Most of us will remain in the same social class as our parents and the same social class as their parents before them. It is a sobering thought. Despite the feel-good rhetoric of the self-help industry and the warm words of politicians, a child born into a poor family is almost certain to remain poor when they get older. The more unequal a society is, the harder it is for a child to escape his or her upbringing.
Rather than provide an honest appraisal of such inequalities, however, politicians offer endless sermons about ‘social mobility’ and ‘meritocracy’.
Most people on the left will have been dismissed at some point by an older peer, probably with an arrogant and lofty wave of the hand, as ‘unrealistic’ – or, worse still, as utopian.
Yet there are few ideas as utopian as that of meritocracy. A child born on a council estate can ‘get on’ only in the sense that a morbidly obese runner can beat Usain Bolt in the hundred metres. It could happen – the Jamaican might be struck by lightning, for example – but it probably won’t. And especially not if Bolt’s challenger is British: if you are British and poor you are less likely to escape your circumstances than in any other advanced country apart from the United States.
According to a 2007 study, poor but bright children are overtaken by less intelligent classmates from wealthier backgrounds in the very first years of schooling. The children of wealthier parents are more likely to go to the best schools (properties in desirable catchment areas cost on average 42 per cent more), eat the best food, have access to ‘high culture’ and a place to do their homework. They also benefit from a number of other forms of social and cultural ‘capital’ their working-class counterparts lack. As children get older these inequalities are concentrated further. Around 10 per cent of young people at the bottom rung of the social ladder go on to university, compared with over 80 per cent of those from professional or managerial backgrounds. And, as universities minister David Willetts never tires of pointing out, graduates will earn on average £100,000 more over a lifetime than non-graduates.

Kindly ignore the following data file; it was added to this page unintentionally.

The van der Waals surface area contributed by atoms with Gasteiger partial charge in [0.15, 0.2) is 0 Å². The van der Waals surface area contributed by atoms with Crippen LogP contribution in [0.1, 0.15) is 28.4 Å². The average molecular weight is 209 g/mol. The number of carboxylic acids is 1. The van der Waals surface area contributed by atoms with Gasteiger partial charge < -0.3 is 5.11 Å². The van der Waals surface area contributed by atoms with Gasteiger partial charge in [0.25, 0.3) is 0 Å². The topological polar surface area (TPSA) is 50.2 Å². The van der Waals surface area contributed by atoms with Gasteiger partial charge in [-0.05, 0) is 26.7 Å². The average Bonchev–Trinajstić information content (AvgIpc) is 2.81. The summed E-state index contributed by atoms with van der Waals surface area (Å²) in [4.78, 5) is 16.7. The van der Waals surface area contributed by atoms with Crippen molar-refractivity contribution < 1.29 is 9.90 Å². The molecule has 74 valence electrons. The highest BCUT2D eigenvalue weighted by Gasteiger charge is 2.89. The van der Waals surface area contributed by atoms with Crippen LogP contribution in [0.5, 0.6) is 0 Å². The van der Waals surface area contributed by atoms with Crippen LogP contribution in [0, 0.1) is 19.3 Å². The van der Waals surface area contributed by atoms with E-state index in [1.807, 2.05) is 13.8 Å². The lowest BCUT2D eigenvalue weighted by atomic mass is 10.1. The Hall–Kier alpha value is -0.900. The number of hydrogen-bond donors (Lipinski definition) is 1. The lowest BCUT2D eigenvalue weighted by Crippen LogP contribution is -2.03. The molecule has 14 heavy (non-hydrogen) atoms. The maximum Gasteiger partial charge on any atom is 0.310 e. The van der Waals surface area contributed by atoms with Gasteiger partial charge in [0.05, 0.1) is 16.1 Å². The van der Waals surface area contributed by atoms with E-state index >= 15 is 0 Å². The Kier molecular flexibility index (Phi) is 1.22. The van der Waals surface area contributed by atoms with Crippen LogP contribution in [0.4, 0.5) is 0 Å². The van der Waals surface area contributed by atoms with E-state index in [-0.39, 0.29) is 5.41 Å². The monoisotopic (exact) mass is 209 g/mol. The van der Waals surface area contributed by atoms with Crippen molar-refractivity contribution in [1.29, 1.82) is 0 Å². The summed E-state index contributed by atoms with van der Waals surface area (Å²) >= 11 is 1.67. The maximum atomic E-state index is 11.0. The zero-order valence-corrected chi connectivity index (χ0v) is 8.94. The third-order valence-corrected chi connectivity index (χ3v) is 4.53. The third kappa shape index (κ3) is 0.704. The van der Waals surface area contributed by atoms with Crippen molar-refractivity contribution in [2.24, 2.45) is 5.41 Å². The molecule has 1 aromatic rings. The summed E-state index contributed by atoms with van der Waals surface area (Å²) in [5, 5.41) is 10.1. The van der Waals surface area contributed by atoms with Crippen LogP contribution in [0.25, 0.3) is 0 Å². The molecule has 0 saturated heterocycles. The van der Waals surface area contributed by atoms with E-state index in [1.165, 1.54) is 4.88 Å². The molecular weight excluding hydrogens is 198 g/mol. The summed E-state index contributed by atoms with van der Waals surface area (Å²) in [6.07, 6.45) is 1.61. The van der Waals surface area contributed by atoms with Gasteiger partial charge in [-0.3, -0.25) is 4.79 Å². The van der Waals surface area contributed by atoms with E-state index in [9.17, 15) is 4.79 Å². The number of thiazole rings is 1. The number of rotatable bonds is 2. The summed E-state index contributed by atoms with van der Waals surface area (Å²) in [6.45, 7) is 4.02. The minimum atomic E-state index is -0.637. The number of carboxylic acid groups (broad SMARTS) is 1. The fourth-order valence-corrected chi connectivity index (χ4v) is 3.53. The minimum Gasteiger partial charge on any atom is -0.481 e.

Meritocracy is an idea evoked by well-intentioned people who lack the courage to confront inequality, and by less well-intentioned people who use it to justify privilege and the accumulation of wealth. And yet it is a misnomer; the drive to improve social mobility and promote ‘equality of opportunity’ is always liable to stall if inequality isn’t addressed. As Washington Post writer Ezra Klein has written:
‘A rich parent can purchase test prep a poor parent can’t. A rich parent can usher their children into social networks a poor parent can’t. A rich parent can make donations to Harvard that a poor parent can’t.
‘The inequalities of the parents always and everywhere become the inequalities of the children.’
The problem, if you haven’t already grasped it, is that a genuine meritocracy could only exist alongside absolute equality; and the latter could only be brought into existence through massive repression.
Before you sink into a state of despair, this doesn’t mean that meaningful improvements cannot be made. There are lots of areas in which the absolute is impossible but where incremental change is worthwhile; only the privileged have the luxury of calling half a loaf the same as no bread after all.
In truth, however, social mobility is only ever likely to improve if the wealthiest members of society get a little bit ‘poorer’ and the poorest get a little wealthier. Studies show that social mobility improves in more equal societies: Norway has the greatest level of social mobility, followed by Denmark, Sweden and Finland. Britain and the US are the most unequal western societies in terms of income distribution and, unsurprisingly, have lower rates of social mobility.
The first step in redressing the problem would be an admission from our politicians that the interests of the stockbroker are not the same as that of the nurse or refuse collector, and that while massive inequalities exist we can never be ‘one nation’.
Progressive centre-ground Labour politics does not come for free.
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